ii)Health care and related fields will lead to 50 - 85 million jobs by 2030.
iii)Development and deployment of technology can create 20 - 50 million jobs by globally.
iv)New demands in the infrastructure can create anywhere between 80 - 200 million jobs.v)There will be 10 million jobs in the areas of renewable energy and green energy.
This seems to be a great driver in today’s times - work or otherwise. Gone are the days when work / job was a means to meet ends. Today, work is a means to satisfy and fulfil a purpose. With that being the case, asking the right questions while making a career decision is as important as choosing a career. Individuals who seek fulfilling careers must ask questions that help them think deeply about where their true interests lie.
The pandemic has shaped the future of work - how we work and where we work and that means it has an influxes on how we should look at our careers.This can lead the way for us to seek and perform jobs in newer fields. Researchers say that the jobs of the future don’t even exist today. But, being equipped for it and preparing for it is the right way to welcome the rapidly changing trends.
With the currents trends setting the pace, remote work and his jobs, it is an excellent idea to understand our interests - discover our strengths and potential.
Career Interest Assessments provide students with the tools that evaluate their top three interest areas - This is an excellent way to plan multiple career plans and reflect upon their career path and choices. Using Career Interest Assessments is a great way to identify career interests, the potential jobs or career paths that this discovery can bring.
Career Interest Assessment results can be used to help an individual make important career decisions - identify career paths that interest them, find alternatives, or gain insight to be completely satisfied with the job they currently hold.
The assessment can be used at any point in career planning - before taking up a specialization course, applying for further studies or later on in advanced career stages.It is important to note that Career Interest Assessments are helpful, but should be supplemented with other career assessments such as skills test and personality assessments to make the right career decisions.
A research study by McKinsey* identified the foundational skills that will help individuals succeed in the future of work.
YOLO - You Only Live Once
Graphical Representation of your scores
Choosing a career path, making a career decision, or deciding on future learning are all critical decisions. They demand high-quality decision-making.
Career Interest CALCULATOR - Interest Assessment Scores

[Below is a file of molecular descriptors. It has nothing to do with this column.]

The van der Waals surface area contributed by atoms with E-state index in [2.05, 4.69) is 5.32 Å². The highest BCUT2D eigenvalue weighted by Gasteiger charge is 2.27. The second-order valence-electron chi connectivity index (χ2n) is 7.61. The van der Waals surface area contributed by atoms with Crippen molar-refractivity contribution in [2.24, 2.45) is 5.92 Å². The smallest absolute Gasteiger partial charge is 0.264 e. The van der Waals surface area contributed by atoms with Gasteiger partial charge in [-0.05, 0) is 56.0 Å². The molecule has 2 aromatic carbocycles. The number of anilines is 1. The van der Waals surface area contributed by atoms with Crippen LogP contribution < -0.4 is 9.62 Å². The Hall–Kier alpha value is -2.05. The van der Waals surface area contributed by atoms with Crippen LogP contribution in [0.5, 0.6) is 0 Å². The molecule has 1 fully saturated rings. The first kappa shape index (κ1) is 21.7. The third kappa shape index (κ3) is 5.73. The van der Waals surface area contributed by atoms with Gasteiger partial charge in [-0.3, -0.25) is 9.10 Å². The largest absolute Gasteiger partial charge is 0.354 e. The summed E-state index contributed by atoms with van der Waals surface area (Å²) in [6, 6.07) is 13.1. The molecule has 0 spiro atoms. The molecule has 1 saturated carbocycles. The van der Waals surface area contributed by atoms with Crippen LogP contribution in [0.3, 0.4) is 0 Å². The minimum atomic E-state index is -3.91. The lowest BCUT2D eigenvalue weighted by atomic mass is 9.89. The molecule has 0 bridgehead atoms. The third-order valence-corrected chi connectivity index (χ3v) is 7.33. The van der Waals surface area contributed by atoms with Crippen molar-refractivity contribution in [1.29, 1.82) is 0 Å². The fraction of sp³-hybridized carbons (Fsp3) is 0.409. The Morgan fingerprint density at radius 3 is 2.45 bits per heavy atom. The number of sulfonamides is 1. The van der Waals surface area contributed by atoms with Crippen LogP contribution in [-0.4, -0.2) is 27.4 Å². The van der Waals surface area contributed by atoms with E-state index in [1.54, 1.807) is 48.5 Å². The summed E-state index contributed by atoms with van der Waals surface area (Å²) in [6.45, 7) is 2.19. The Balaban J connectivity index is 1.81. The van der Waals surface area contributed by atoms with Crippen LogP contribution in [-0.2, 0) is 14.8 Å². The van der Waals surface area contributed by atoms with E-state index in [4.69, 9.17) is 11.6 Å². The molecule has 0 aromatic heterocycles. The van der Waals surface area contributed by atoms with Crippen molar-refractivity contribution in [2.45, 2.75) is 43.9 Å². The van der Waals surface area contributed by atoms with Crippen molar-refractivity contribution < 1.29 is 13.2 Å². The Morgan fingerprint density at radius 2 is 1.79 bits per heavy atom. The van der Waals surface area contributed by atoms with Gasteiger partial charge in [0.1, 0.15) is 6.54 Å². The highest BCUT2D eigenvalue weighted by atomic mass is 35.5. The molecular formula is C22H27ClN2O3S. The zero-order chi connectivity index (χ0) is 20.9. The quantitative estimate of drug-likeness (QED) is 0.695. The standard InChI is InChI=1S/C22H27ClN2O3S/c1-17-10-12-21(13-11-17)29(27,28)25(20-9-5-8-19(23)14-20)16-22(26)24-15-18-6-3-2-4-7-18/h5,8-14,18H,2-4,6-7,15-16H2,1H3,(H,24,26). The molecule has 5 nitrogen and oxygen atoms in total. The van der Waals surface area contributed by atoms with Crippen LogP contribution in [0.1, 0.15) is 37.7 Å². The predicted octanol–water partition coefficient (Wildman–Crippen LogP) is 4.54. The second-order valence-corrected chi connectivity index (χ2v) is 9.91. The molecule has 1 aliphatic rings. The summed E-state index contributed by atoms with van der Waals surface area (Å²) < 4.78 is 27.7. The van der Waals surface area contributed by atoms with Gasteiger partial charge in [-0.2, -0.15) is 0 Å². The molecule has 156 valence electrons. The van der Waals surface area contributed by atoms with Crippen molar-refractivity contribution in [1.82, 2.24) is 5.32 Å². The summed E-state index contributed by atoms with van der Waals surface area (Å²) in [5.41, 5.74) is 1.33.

People who prefer to work with ideas and are curious. They like to study and solve math or science problems. They like to think and observe rather than act. They aim to solve problems by understanding information. They also prefer individual rather than people oriented activities. They see themselves as precise, scientific, and intellectual.
People who like to be creative, open, inventive, original, perceptive, sensitive, independent and emotional. They rebel against
structure and rules, but enjoy tasks involving people or physical skills. They tend to be more emotional than the other types. They see
themselves as expressive, original, and independent.
People who like to work with people and who find satisfaction in teaching or helping others. They like to help people and solve
social problems. They tend to be seek close relationships and are often less interested in leading. They see themselves as helpful, friendly,
People who like to work with others. They tend to be good at presenting ideas, and are drawn to leading or persuading others.
They also value reputation, power, money and status. They see themselves as energetic, ambitious, and sociable.
People who like to be creative, open, inventive, original, perceptive, sensitive, independent and emotional. They rebel against structure and rules, but then enjoy tasks involving people or physical skills. They tend to be more emotional than the other types. They see themselves as expressive, original, and independent.
• Team work effectiveness
• Developing Relationships
• Mobilizing Systems
• Critical Thinking
• Planing & Ways of Work
• Mental Flexibility
• Self - awareness and management
• Goals achievement
• Digital fluency and citzenship
• Software use & development
• Understanding digital systems
PRE-CAREER INTEREST ASSESSMENT
Career Interest Assessment is a powerful tool that can help you understand your vocational interests in depth and use this knowledge to make satisfying decisions about your career and future learning. It measure 6 areas of vocational interest or personality types as give by Holland, an American Psychologist.
If you are considering career planning - looking at increasing the possibilities of alternative career options, you can benefit from the wealth of information reflected in your Pre - Career Interest Assessment results. Understanding your vocational interest areas can help you identify a vocational environment in which you will thrive best. You can begin your career planning and exploration process on the basis of the awareness this report provides you.
Note that the Pre - Career Interest Assessment measures interests, not skills or abilities. The results can help guide you toward rewarding careers resulting in higher job satisfaction. The report also throws light on work activities, education programs, and leisure activities—all based on your interests. As you review your Profile, remember that managing your career is not a one-time decision but a series of decisions made over your lifetime.